On August 2, I read in The New York Times that Arianna Huffington — newspaper pundit and an Independent candidate for governor in my state’s 2003 recall election — said of Ralph Nader’s candidacy for president that “when your house is on fire, it’s not time to talk about remodeling.”
According to Huffington, the George W. Bush administration is a domestic disaster, Nader is a rambunctious housing contractor, and John Kerry is a fireman coming to our rescue.
Huffington is not unlike the majority of my peers. Many Yalies are dissatisfied with the way our country is run these days and want to see real change, a new administration, progress. Yet these alleged supporters of idealism and vision settle for — and vote for — much less. In actual elections, their allegiance lies with conformity, with first Al Gore and now, in 2004, with Kerry.
I don’t for a moment blame my peers who will vote, somewhat against instinct, for Kerry on election day. Sure, he doesn’t have the grassroots organizing power that Howard Dean demonstrated during the primaries, and the Bush team has been pretty successful with its portrayal of Kerry as a flip-flopper, but the argument for voting for Kerry over Nader makes a lot of sense: We love everything that Ralph Nader stands for — human rights, consumer safety, fuel efficiency, anti-globalization — but voting for him is too risky. We’d rather have Kerry than Bush.
To this very worthy argument, I have two responses. The first is that these voters may be absolutely right, but just as a Nader supporter has every right to strategically cast her vote for Kerry, a Kerry supporter must not ridicule those who vote for Nader, must not even blame us for a Republican triumph. My vote is my vote, and whether I’m voting in California or Florida nobody should tell me I’m responsible for a Bush victory unless I vote for Bush.
And that brings me to my second response, which is that there is no idealistic victory in an election where Nader and other minor candidates are kept off the ballot because they are strategic problems to other candidates. Instead of engaging Nader in debate as an opponent, Kerry tells us that we can agree with Nader, we just can’t support him. We can believe in democratic ideals, in risks, in changes, but we’re not supposed to vote for them.
This is a problem because it transforms our election process into a game of “Risk,” into a strategy instead of a debate over values and policies. Nader, to Kerry voters, isn’t a candidate that needs to be beaten, but is a pawn that needs to be tossed off the game board. Grassroots organizations are not spending their time persuading voters to support Kerry, but are instead actually campaigning to keep Nader off the ballot in key states like Ohio and Florida. We shouldn’t need to remind ourselves that our elections are supposed to be about choice.
In an election as close as the one in 2000, nobody really wins — half the country thinks that Bush didn’t win, we all know that Gore didn’t win, and we, the voters, feel the defeat the most. We feel it not only in our lagging job market and this festering mess of a war, but still more troubling is our attempt to rally support when neither the Republicans nor the Democrats feel particularly strongly about their candidates, but fiercely defend them out of desperate competition for the White House.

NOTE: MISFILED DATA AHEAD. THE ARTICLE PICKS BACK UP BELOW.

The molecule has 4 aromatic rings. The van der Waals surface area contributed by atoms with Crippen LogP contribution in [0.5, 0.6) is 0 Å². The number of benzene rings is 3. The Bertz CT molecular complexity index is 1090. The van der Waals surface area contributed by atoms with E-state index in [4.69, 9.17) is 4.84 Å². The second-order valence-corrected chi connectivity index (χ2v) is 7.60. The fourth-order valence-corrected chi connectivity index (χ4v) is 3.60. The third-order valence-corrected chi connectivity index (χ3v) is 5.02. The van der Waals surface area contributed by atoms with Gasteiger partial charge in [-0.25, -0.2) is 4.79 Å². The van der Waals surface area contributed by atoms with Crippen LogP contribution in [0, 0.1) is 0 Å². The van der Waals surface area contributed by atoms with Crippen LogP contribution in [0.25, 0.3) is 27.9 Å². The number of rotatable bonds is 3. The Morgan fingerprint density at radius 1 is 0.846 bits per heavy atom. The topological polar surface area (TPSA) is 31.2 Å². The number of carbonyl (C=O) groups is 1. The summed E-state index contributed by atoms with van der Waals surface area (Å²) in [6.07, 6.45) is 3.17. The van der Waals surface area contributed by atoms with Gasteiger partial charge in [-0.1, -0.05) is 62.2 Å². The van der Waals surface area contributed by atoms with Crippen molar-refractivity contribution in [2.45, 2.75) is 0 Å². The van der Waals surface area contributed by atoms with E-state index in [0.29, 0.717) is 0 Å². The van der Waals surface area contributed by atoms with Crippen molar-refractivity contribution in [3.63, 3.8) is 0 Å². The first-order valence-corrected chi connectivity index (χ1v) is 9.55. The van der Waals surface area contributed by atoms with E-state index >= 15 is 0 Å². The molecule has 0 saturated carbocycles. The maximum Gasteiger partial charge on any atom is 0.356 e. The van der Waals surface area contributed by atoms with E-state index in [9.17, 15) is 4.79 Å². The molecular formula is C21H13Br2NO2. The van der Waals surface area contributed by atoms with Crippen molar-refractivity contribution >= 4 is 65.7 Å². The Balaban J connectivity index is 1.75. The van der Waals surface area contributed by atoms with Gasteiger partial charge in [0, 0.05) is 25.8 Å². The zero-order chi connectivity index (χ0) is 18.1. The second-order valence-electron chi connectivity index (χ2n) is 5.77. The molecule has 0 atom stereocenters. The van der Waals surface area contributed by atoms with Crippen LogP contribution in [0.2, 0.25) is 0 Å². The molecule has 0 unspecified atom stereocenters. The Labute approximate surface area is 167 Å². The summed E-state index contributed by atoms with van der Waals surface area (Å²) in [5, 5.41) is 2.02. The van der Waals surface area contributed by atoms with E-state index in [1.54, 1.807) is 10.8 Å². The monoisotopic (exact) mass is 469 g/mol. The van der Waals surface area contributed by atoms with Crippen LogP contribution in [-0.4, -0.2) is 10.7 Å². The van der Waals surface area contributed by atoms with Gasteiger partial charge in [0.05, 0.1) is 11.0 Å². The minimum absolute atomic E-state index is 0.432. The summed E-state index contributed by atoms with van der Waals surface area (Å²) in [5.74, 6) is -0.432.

Here’s why I like Nader: he doesn’t set himself the inherently meaningless goal of the American presidency and then fit a philosophy into his running strategy. Instead, he’s doing in this election what he’s always done, which is, as he told interviewers this summer, to look “to the future.” Nader — an experienced, Princeton-educated lawyer — consistently looks to the future: he has organized lawsuits for consumer rights and safety, he was the original militant seat-belt advocate, according to an article he wrote for The New York Times on August 10 he even argued for more secure aircraft cockpits back in the ’80s when insurgents were hijacking planes to Central America.
Today’s voters look at a resume like that and say that Nader’s place is on a soapbox, not in the Oval Office. He’s too volatile to be president. We prefer a blander type, someone who won’t offend too many people.
The thinkers at our great country’s foundation, though, were every bit as offensive and multi-faceted as Nader. Benjamin Franklin, an inventor and scientist as well as a writer and a politician, spent much of his old age gallivanting around Paris with ladies of the night. Our founding fathers weren’t afraid of scandal, they were afraid of corruption. Even our most beloved presidents of recent years don’t come close to such a Renaissance man resume, but Nader does.
My point here is not really to encourage votes for Nader, and I know that whether he gets mine or not will probably have little outcome in this election. I’m writing this because we are all on our way to either demanding or taking part in good leadership in this world, and to fall into the mold of Bush or Kerry would be uninspired and could be disastrous. Nader isn’t a spoiler, he’s a role model. We should look at his career, recognizing his failures and emulating his triumphs, solving problems first instead of starting with our own goals and then considering public service as a tool to get us there.
Al Gore once said that he was raised to be president. His family was old political stock, he had a great education and a great career in the Senate and the Clinton White House. But no amount of grooming can turn a good kid into a great leader. We good kids of today have a lot to learn from Ralph Nader, whose battles begin with problems and end with solutions. That’s leadership. That’s a remodeler who can use a fire extinguisher.
Helen Vera is a junior in Jonathan Edwards College. Her column appears on alternate Fridays.